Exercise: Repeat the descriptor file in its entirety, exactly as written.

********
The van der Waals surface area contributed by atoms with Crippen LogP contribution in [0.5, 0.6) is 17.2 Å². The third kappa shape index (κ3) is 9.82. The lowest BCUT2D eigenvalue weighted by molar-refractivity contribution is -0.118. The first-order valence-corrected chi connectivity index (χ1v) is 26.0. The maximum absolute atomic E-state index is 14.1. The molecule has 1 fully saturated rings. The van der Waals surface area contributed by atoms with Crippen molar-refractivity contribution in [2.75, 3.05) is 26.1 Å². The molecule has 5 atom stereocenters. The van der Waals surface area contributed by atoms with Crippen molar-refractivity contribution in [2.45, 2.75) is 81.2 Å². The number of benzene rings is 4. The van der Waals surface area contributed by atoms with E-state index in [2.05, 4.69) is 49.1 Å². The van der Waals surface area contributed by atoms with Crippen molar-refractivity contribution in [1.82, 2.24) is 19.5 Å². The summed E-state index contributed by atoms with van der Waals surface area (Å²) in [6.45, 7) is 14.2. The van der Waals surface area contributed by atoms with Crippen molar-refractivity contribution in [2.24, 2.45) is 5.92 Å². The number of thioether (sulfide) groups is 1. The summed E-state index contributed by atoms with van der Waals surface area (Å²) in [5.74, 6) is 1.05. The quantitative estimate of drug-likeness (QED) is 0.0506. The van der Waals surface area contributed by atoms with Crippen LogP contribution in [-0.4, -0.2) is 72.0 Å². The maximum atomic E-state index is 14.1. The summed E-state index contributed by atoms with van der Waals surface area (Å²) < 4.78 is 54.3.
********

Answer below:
The van der Waals surface area contributed by atoms with Crippen LogP contribution in [0.5, 0.6) is 17.2 Å². The third kappa shape index (κ3) is 9.82. The lowest BCUT2D eigenvalue weighted by molar-refractivity contribution is -0.118. The first-order valence-corrected chi connectivity index (χ1v) is 26.0. The maximum absolute atomic E-state index is 14.1. The molecule has 1 fully saturated rings. The van der Waals surface area contributed by atoms with Crippen molar-refractivity contribution in [2.75, 3.05) is 26.1 Å². The molecule has 5 atom stereocenters. The van der Waals surface area contributed by atoms with Crippen molar-refractivity contribution in [2.45, 2.75) is 81.2 Å². The number of benzene rings is 4. The van der Waals surface area contributed by atoms with E-state index in [2.05, 4.69) is 49.1 Å². The van der Waals surface area contributed by atoms with Crippen molar-refractivity contribution in [1.82, 2.24) is 19.5 Å². The summed E-state index contributed by atoms with van der Waals surface area (Å²) in [6.45, 7) is 14.2. The van der Waals surface area contributed by atoms with Crippen molar-refractivity contribution in [2.24, 2.45) is 5.92 Å². The number of thioether (sulfide) groups is 1. The summed E-state index contributed by atoms with van der Waals surface area (Å²) in [5.74, 6) is 1.05. The quantitative estimate of drug-likeness (QED) is 0.0506. The van der Waals surface area contributed by atoms with Crippen LogP contribution in [-0.4, -0.2) is 72.0 Å². The maximum atomic E-state index is 14.1. The summed E-state index contributed by atoms with van der Waals surface area (Å²) < 4.78 is 54.3.